Can you see the thousands of dollars?

My year 7 has had laptops now for a few weeks. The class received 12 laptops, which is a costly investment. A colleague once wisely said if that much money was spent you should be able to walk into a classroom/school and notice a difference. You should be able to visibly see that investment’s impact on student learning. So I asked myself exactly that question – Is the learning different in my classroom now? Is the learning better in my classroom now?

I’d like to say yes, and here’s my evidence:
-Students now use their laptops in small groups to demonstrate their understanding, often with higher order thinking skills. Today we explored the properties of magnets. Instead of doing the prac activity from the textbook and writing a prac report, students made a photo story to explain to other year 7s the magnetic properties they have discovered. This took 2 hours. Minimal editing was involved as I wanted the students to focus on the explanation of science, not on fancy video transitions.

-Laptops are used to differentiate learning. Year 7s have been learning about area of composite shapes and expressing area and perimeter through algebraic expressions. Students had to self assess whether they needed more practice in composite shapes or were ready to move onto algebra. Students who selected to refine their skills in composite shapes worked on a self-marking quiz on the laptops while the rest had small group instruction on algebra.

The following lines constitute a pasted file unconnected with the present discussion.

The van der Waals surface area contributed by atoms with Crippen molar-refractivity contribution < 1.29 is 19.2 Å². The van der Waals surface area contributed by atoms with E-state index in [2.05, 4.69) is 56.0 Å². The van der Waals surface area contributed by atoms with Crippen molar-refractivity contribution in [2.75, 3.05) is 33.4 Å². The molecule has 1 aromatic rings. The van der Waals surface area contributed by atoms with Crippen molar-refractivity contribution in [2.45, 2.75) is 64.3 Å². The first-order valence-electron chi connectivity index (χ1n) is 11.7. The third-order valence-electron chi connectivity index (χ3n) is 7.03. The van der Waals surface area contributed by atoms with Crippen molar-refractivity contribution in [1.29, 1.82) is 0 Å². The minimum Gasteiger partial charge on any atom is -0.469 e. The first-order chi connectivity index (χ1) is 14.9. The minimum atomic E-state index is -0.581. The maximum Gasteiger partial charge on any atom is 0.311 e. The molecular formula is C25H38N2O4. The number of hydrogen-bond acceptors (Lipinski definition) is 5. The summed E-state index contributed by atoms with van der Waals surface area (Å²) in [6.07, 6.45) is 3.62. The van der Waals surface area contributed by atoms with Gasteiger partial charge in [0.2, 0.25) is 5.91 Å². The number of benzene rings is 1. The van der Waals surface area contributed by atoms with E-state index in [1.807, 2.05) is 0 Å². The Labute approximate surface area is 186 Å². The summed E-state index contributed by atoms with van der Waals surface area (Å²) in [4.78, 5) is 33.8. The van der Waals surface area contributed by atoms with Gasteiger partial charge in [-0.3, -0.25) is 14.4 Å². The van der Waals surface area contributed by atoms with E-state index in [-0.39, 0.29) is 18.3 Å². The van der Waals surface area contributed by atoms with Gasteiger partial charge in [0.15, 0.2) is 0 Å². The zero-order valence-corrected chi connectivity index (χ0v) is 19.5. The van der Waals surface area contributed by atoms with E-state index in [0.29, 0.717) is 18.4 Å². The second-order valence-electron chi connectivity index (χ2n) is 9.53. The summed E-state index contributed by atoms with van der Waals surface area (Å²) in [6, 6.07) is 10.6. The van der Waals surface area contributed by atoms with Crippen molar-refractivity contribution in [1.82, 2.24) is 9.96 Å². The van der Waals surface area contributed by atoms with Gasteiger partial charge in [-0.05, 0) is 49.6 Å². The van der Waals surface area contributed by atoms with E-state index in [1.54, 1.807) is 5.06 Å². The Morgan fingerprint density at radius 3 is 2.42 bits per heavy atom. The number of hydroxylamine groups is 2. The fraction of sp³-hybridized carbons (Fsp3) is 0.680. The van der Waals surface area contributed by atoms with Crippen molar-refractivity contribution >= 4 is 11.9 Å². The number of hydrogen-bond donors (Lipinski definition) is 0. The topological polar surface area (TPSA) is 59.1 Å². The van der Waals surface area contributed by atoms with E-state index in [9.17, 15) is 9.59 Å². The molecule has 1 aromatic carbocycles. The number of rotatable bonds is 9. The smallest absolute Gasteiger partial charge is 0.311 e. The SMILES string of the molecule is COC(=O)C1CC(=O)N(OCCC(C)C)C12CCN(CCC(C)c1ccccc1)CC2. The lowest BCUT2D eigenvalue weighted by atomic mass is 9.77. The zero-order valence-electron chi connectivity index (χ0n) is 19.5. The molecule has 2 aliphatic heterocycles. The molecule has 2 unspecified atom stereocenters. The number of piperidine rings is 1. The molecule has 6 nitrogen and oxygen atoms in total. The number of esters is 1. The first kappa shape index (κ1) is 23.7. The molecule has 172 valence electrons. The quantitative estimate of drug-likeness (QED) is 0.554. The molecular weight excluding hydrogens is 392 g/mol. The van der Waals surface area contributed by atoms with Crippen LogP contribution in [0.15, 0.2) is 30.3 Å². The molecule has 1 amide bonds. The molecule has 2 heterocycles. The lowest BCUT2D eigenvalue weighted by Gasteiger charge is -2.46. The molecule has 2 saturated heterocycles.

These are just 2 activities where laptops have enhanced learning. When you walk into my classroom, you can see, hear and feel those thousands of dollars making an impact.

Are your thousands of dollars of investments visibly making a difference?



Saying goodbye to the computer room

On Friday I said goodbye to the computer room. The computer room that I have been hogging for at least 4 hours a week since the start of the year. I have spent so much effort making sure I made books as advanced as possible for that computer room so that my Year 7 integrated curriculum class can use it. I felt guilty every time I did that. My students needed to use it, but I also felt as though I was removing a shared resource from other students and teachers. Having taught in a 1:1 learning environment for the past 3 years, teaching only Year 7s this year, where they were not entitled to their own laptops as part of the Digital Education Revolution, really killed me. I was so used to designing learning using collaborative spaces like Edmodo that it felt like all that was taken away from me in the first two terms this year.